April 23, 2012

Worst Fears Confirmed in the Soybean Fields of Rio Grande do Sul

Author: Michael Cordonnier/Soybean & Corn Advisor, Inc.

Farmers in Rio Grande do Sul will complete the harvest of their disappointing 2011/12 soybean crop over the next few weeks and the yields reported thus far are confirming their worst fears. In the 71 municipalities served by Emater/RS agronomist out of Passo Fundo, the average soybean yield is 25 sacks per hectare or 22 bu/ac. These yields represent a decline of 50% compared to a normal year and they are especially disappointing compared to last year when the yields in the region averaged 60 sacks per hectare or 52 bu/ac.

Farmers had high hopes when the rains started early last September and it looked like it was going to be a good start to the growing season. The weather turned hot and dry in November and it never improved for the remainder of the growing season. There were only scattered showers during the heart of the growing season and if you were lucky enough to receive the showers, the soybean yields turned out to be quite good. The yield variability in these municipalities ranges from 7 sacks per hectare (6 bu/ac) to 64 sacks per hectare (55 bu/ac).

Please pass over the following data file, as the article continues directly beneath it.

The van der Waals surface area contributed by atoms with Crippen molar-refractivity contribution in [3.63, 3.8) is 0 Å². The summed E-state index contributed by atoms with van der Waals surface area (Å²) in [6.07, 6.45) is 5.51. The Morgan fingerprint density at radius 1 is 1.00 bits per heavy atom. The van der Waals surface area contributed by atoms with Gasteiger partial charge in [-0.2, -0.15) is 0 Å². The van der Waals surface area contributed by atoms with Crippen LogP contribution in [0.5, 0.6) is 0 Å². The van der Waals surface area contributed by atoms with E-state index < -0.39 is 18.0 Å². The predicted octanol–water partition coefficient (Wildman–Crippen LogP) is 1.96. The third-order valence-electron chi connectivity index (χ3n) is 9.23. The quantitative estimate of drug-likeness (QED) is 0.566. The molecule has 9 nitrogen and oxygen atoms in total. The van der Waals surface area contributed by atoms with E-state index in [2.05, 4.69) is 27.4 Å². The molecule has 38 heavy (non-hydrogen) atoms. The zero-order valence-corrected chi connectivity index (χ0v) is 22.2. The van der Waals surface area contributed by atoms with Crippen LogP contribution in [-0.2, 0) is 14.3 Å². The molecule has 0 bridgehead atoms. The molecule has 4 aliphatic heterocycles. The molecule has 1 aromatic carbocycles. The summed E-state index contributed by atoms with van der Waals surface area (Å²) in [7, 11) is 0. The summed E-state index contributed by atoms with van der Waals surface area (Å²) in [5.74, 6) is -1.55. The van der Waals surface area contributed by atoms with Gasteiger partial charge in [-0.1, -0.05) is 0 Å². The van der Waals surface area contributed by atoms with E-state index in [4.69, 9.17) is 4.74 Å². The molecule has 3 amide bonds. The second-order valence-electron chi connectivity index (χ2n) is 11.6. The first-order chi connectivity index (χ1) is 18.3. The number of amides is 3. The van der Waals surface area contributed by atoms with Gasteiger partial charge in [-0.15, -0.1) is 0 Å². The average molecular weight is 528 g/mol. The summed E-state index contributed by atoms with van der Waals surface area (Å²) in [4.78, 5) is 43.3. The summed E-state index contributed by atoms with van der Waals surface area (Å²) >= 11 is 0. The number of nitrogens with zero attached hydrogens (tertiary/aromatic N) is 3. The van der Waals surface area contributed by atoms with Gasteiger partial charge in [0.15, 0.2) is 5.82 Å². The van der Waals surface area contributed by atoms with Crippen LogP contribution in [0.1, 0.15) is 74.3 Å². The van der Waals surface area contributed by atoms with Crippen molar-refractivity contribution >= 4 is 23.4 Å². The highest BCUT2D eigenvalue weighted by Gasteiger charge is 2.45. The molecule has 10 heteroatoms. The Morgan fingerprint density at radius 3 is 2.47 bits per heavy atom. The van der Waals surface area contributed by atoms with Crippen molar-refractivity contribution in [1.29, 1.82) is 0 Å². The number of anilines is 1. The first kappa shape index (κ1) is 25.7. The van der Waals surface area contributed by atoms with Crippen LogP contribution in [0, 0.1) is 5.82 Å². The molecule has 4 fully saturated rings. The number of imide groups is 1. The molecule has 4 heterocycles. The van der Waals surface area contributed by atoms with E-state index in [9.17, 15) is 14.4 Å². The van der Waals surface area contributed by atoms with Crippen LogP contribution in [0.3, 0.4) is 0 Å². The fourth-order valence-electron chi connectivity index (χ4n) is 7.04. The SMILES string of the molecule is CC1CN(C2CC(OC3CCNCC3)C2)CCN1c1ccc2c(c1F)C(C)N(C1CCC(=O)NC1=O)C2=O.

This is the second severe drought in the state in the last six years. The drought in 2005 was even worse and farmers are concerned if the climate is changing. The state of Rio Grande do Sul usually received the least amount of rainfall of any major soybean producing state in Brazil, but the last six years have been especially brutal.

Agronomists are advising their clients to be sure and plant a winter crop that can generate some revenue before the next soybean crop is planted in the fall. The primary winter crop in the state is wheat since the climate is not well suited for safrinha corn production. Unfortunately, wheat production in Brazil has not worked out very well over the last several years. Most farmers have lost money on their wheat the last few years due to the higher cost of production compared to neighboring Argentina. Millers in southern Brazil have been content to purchase high quality wheat from Argentina instead of the domestic market.

Other potential winter crops in the state include oats, rye, and canola, but the acreage of these secondary crops are very small compared to wheat.